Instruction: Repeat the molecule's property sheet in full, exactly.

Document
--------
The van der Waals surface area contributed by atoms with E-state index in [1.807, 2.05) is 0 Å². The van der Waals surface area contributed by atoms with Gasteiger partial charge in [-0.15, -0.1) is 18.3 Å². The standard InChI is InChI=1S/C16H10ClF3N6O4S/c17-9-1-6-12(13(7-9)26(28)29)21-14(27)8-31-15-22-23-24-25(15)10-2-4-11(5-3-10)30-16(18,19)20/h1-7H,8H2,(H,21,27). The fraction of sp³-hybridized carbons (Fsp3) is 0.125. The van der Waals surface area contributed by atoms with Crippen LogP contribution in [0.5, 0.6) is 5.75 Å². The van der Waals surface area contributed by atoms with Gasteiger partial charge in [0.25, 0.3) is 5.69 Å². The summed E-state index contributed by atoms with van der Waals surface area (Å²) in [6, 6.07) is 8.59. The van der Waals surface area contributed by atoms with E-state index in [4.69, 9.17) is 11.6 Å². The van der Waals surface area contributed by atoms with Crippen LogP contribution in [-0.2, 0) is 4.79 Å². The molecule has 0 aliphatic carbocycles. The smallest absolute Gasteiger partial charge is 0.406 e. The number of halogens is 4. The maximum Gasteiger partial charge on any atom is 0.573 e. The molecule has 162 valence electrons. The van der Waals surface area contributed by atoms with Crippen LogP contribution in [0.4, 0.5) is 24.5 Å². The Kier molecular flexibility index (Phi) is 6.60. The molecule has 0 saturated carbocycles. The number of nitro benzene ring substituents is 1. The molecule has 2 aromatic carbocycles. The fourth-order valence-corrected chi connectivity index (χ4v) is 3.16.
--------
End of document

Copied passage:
The van der Waals surface area contributed by atoms with E-state index in [1.807, 2.05) is 0 Å². The van der Waals surface area contributed by atoms with Gasteiger partial charge in [-0.15, -0.1) is 18.3 Å². The standard InChI is InChI=1S/C16H10ClF3N6O4S/c17-9-1-6-12(13(7-9)26(28)29)21-14(27)8-31-15-22-23-24-25(15)10-2-4-11(5-3-10)30-16(18,19)20/h1-7H,8H2,(H,21,27). The fraction of sp³-hybridized carbons (Fsp3) is 0.125. The van der Waals surface area contributed by atoms with Crippen LogP contribution in [0.5, 0.6) is 5.75 Å². The van der Waals surface area contributed by atoms with Gasteiger partial charge in [0.25, 0.3) is 5.69 Å². The summed E-state index contributed by atoms with van der Waals surface area (Å²) in [6, 6.07) is 8.59. The van der Waals surface area contributed by atoms with E-state index in [4.69, 9.17) is 11.6 Å². The van der Waals surface area contributed by atoms with Crippen LogP contribution in [-0.2, 0) is 4.79 Å². The molecule has 0 aliphatic carbocycles. The smallest absolute Gasteiger partial charge is 0.406 e. The number of halogens is 4. The maximum Gasteiger partial charge on any atom is 0.573 e. The molecule has 162 valence electrons. The van der Waals surface area contributed by atoms with Crippen LogP contribution in [0.4, 0.5) is 24.5 Å². The Kier molecular flexibility index (Phi) is 6.60. The molecule has 0 saturated carbocycles. The number of nitro benzene ring substituents is 1. The molecule has 2 aromatic carbocycles. The fourth-order valence-corrected chi connectivity index (χ4v) is 3.16.